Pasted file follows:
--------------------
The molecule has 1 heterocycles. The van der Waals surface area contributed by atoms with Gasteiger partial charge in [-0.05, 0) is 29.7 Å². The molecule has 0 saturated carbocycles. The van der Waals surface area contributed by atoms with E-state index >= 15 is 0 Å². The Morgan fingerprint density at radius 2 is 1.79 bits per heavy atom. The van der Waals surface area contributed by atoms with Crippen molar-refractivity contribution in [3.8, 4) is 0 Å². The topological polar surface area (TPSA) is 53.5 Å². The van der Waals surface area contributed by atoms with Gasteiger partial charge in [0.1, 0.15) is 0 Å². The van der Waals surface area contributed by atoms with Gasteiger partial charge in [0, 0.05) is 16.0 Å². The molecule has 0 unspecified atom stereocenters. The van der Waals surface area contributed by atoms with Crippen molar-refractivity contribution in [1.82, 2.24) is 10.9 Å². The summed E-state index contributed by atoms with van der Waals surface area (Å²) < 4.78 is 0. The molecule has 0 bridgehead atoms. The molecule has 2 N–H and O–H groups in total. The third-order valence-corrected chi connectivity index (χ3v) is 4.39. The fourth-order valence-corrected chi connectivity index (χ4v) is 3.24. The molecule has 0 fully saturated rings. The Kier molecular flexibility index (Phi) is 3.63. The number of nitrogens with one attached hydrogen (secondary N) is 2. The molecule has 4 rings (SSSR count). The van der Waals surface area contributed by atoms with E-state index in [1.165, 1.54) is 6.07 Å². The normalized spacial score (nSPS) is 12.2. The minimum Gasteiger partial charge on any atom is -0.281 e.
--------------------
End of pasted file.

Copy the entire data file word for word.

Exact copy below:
The molecule has 1 heterocycles. The van der Waals surface area contributed by atoms with Gasteiger partial charge in [-0.05, 0) is 29.7 Å². The molecule has 0 saturated carbocycles. The van der Waals surface area contributed by atoms with E-state index >= 15 is 0 Å². The Morgan fingerprint density at radius 2 is 1.79 bits per heavy atom. The van der Waals surface area contributed by atoms with Crippen molar-refractivity contribution in [3.8, 4) is 0 Å². The topological polar surface area (TPSA) is 53.5 Å². The van der Waals surface area contributed by atoms with Gasteiger partial charge in [0.1, 0.15) is 0 Å². The van der Waals surface area contributed by atoms with Gasteiger partial charge in [0, 0.05) is 16.0 Å². The molecule has 0 unspecified atom stereocenters. The van der Waals surface area contributed by atoms with Crippen molar-refractivity contribution in [1.82, 2.24) is 10.9 Å². The summed E-state index contributed by atoms with van der Waals surface area (Å²) < 4.78 is 0. The molecule has 0 bridgehead atoms. The molecule has 2 N–H and O–H groups in total. The third-order valence-corrected chi connectivity index (χ3v) is 4.39. The fourth-order valence-corrected chi connectivity index (χ4v) is 3.24. The molecule has 0 fully saturated rings. The Kier molecular flexibility index (Phi) is 3.63. The number of nitrogens with one attached hydrogen (secondary N) is 2. The molecule has 4 rings (SSSR count). The van der Waals surface area contributed by atoms with E-state index in [1.165, 1.54) is 6.07 Å². The normalized spacial score (nSPS) is 12.2. The minimum Gasteiger partial charge on any atom is -0.281 e.